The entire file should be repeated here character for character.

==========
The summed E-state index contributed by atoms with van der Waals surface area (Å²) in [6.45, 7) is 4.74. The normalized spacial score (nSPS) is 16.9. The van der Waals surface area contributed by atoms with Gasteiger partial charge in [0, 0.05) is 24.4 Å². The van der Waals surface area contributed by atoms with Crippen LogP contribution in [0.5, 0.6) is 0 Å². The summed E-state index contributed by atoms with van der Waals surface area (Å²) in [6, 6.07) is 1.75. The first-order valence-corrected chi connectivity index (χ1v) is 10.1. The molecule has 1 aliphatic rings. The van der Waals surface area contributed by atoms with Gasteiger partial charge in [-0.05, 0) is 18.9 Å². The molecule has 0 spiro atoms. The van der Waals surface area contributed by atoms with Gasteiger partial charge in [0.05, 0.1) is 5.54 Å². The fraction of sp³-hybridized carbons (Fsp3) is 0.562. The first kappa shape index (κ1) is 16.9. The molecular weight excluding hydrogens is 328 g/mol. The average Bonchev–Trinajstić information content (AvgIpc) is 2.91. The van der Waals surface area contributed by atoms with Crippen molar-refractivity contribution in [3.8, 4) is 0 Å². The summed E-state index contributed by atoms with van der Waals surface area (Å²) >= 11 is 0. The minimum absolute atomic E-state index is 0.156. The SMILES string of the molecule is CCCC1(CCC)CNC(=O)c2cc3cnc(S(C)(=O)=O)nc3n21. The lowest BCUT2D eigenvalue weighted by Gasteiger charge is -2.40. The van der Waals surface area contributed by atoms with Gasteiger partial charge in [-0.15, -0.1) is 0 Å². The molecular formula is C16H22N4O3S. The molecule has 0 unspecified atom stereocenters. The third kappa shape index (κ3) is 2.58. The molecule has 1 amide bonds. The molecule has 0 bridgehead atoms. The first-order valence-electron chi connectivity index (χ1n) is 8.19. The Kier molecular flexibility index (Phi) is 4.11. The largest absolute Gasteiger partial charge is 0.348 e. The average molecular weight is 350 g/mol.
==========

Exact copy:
The summed E-state index contributed by atoms with van der Waals surface area (Å²) in [6.45, 7) is 4.74. The normalized spacial score (nSPS) is 16.9. The van der Waals surface area contributed by atoms with Gasteiger partial charge in [0, 0.05) is 24.4 Å². The van der Waals surface area contributed by atoms with Crippen LogP contribution in [0.5, 0.6) is 0 Å². The summed E-state index contributed by atoms with van der Waals surface area (Å²) in [6, 6.07) is 1.75. The first-order valence-corrected chi connectivity index (χ1v) is 10.1. The molecule has 1 aliphatic rings. The van der Waals surface area contributed by atoms with Gasteiger partial charge in [-0.05, 0) is 18.9 Å². The molecule has 0 spiro atoms. The van der Waals surface area contributed by atoms with Gasteiger partial charge in [0.05, 0.1) is 5.54 Å². The fraction of sp³-hybridized carbons (Fsp3) is 0.562. The first kappa shape index (κ1) is 16.9. The molecular weight excluding hydrogens is 328 g/mol. The average Bonchev–Trinajstić information content (AvgIpc) is 2.91. The van der Waals surface area contributed by atoms with Crippen molar-refractivity contribution in [3.8, 4) is 0 Å². The summed E-state index contributed by atoms with van der Waals surface area (Å²) >= 11 is 0. The minimum absolute atomic E-state index is 0.156. The SMILES string of the molecule is CCCC1(CCC)CNC(=O)c2cc3cnc(S(C)(=O)=O)nc3n21. The lowest BCUT2D eigenvalue weighted by Gasteiger charge is -2.40. The van der Waals surface area contributed by atoms with Gasteiger partial charge in [-0.15, -0.1) is 0 Å². The molecular formula is C16H22N4O3S. The molecule has 0 unspecified atom stereocenters. The third kappa shape index (κ3) is 2.58. The molecule has 1 amide bonds. The molecule has 0 bridgehead atoms. The first-order valence-electron chi connectivity index (χ1n) is 8.19. The Kier molecular flexibility index (Phi) is 4.11. The largest absolute Gasteiger partial charge is 0.348 e. The average molecular weight is 350 g/mol.